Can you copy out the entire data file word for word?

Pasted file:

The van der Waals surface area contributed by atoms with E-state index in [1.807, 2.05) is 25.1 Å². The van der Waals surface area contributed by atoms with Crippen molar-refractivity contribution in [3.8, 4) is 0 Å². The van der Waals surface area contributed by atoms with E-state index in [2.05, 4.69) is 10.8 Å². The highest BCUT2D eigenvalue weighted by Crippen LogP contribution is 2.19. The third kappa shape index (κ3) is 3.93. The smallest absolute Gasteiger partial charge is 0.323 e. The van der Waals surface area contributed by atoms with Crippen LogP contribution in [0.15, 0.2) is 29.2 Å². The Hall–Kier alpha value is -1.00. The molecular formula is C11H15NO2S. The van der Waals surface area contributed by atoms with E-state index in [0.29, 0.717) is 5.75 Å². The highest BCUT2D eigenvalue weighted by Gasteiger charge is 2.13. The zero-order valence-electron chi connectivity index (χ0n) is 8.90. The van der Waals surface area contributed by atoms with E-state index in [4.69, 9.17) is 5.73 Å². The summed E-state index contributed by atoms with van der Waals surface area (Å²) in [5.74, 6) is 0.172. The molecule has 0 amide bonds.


The van der Waals surface area contributed by atoms with E-state index in [1.807, 2.05) is 25.1 Å². The van der Waals surface area contributed by atoms with Crippen molar-refractivity contribution in [3.8, 4) is 0 Å². The van der Waals surface area contributed by atoms with E-state index in [2.05, 4.69) is 10.8 Å². The highest BCUT2D eigenvalue weighted by Crippen LogP contribution is 2.19. The third kappa shape index (κ3) is 3.93. The smallest absolute Gasteiger partial charge is 0.323 e. The van der Waals surface area contributed by atoms with Crippen LogP contribution in [0.15, 0.2) is 29.2 Å². The Hall–Kier alpha value is -1.00. The molecular formula is C11H15NO2S. The van der Waals surface area contributed by atoms with E-state index in [0.29, 0.717) is 5.75 Å². The highest BCUT2D eigenvalue weighted by Gasteiger charge is 2.13. The zero-order valence-electron chi connectivity index (χ0n) is 8.90. The van der Waals surface area contributed by atoms with E-state index in [4.69, 9.17) is 5.73 Å². The summed E-state index contributed by atoms with van der Waals surface area (Å²) in [5.74, 6) is 0.172. The molecule has 0 amide bonds.